According to Mary's orders, Jane was to be executed in her private apartments, Mary said, "out of respect for her cousin." Jane recited the fifty-first psalm. The executioner fell on his knees and asked her to forgive him; this she did, asking him if he would take her blindfold off before she lay herself down. "No, madam," he answered. She then blindfolded herself, and determined to go to her death with dignity. However, as she prepared to lay her head down, she groped to find the block, and began to panic, crying out, "Where is it? O, what shall I do?" An unknown hand helped her find her way, and retain her dignity at the end. Her last words were, "Lord, into thy hands I commend my spirit," and "O Grave, where is thine victory? O Death, where is thy sting?" With that, the blade descended, and Jane's short life came to an end. Another quote by Tennyson:
"Then knelt and said the Miserere Mel—
But all in English, mark you: rose again,
And when the headsman prayed to be forgiven
Said, “You will give me my true crown at last,
But do it quickly;” then all wept but she,
Who changed not color when she saw the clock,
But asked him, child-like, “Will you take it off
Before I lay me down?” “No, madam” he said,
Gasping, and when her innocent eyes were bound,
She with her poor blind hands feeling—“Where
is it?
Where is it?” —You must fancy that which fol-
If you have the heart to do it!"
Jane was buried with her husband at the chapel St. Peter ad Vincula on the north side of Tower Green.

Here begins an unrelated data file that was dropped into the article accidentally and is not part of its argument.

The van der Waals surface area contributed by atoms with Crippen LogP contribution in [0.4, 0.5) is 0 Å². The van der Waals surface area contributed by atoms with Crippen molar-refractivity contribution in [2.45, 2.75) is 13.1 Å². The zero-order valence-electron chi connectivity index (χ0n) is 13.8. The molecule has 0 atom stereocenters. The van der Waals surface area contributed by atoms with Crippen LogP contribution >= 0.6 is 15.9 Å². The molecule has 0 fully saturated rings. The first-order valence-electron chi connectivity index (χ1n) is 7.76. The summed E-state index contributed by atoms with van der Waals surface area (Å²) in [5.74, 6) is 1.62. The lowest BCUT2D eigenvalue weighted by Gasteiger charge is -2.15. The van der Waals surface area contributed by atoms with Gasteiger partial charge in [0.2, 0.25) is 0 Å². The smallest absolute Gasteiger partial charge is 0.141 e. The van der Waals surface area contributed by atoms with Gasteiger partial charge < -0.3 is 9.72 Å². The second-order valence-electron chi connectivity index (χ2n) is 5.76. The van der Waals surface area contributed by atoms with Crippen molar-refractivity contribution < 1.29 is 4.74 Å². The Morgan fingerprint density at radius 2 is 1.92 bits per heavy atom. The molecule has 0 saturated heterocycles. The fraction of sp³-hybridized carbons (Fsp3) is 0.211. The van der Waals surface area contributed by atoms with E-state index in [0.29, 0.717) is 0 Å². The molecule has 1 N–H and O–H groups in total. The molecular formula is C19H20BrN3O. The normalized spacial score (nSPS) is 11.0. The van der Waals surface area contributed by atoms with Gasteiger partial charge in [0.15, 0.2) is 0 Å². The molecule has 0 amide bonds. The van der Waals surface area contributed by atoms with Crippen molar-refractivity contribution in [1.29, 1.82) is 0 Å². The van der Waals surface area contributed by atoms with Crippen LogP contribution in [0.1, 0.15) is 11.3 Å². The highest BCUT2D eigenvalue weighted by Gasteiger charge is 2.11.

Henry Grey was executed one week after his daughter. Lady Frances Brandon surprised and shocked everybody by marrying her chamberlain, Adrian Stokes, three weeks after her husband's death, and barely a months after Jane's. She and her daughters were also fully pardoned by Queen Mary, and returned to court. She did not mention Jane ever again, and was as indifferent to her in death as she was in life.
Queen Mary lived only four years after executing her cousin. She died in the year 1558, and was succeeded by Elizabeth.

Lady Jane inspires me as a Christian young woman to do everything with beauty, truth, and excellence, and to do all unto the Lord. Her sweet submissive spirit is impeccable, and encourages me to be the same, although I know that I could never be her equal in anything.


Anonymous said...

Bravo! I love her too! (after reading this) :-) Thank you so much!


Olivia Howard said...

*wipes tear*

Hannah L. said...

I'm tellin' ya, Ruby--
We're so alike it's almost scary.

Lady Jane is one of my favorite heroines! And guess where I originally read about her?!

Have you seen the movie "Lady Jane?"

It is rather different. And we borrowed our pastor's version, which had the objectionable scenes cut out. But it still made me cry inside. And I read another book called, "Coronation of Glory," which was interesting as well.

I am confused by one thing. In some places I hear that Dudley was not a man of character, but changed, in some places I hear that he was pretty much worthless through the whole thing, and then Noelle GoForth says that they were, "A fit match." Rather puzzling.

This is sort of off-topic, but have you read about Princess Ka'iulani Cleghorn?


Ruby Jean Hopkins said...

Yeah, I did this post almost specifically for you, Rachel, and Olivia.... Because you both told me you didn't know that much about her. :p

Oh Hannah... I have no idea... *wink* The same books I used? I meant to say that I used Wikipedia too, for some of the quotes and stuff. I've never seen Jane Grey, although I've wanted to, simply to see how it compared with the true history of her story.

I have heard that said about Guilford Dudley as well. But I suppose that he was that way in the beginning, yet it is obvious that they did love each other deeply, and do you think that he could love someone so pure so sweet and everything she was without perhaps changing? And also, she had faith that he was in heaven. "the feast that you and I will partake of this day in Heaven." In my opinion, I think that he was perhaps a bit worthless to begin with, but changed after marrying her.. Sorry, I didn't mean to say so much!

I was planning on emailing you soon, and when I do, I'll tell about the books!! :)

Love you all!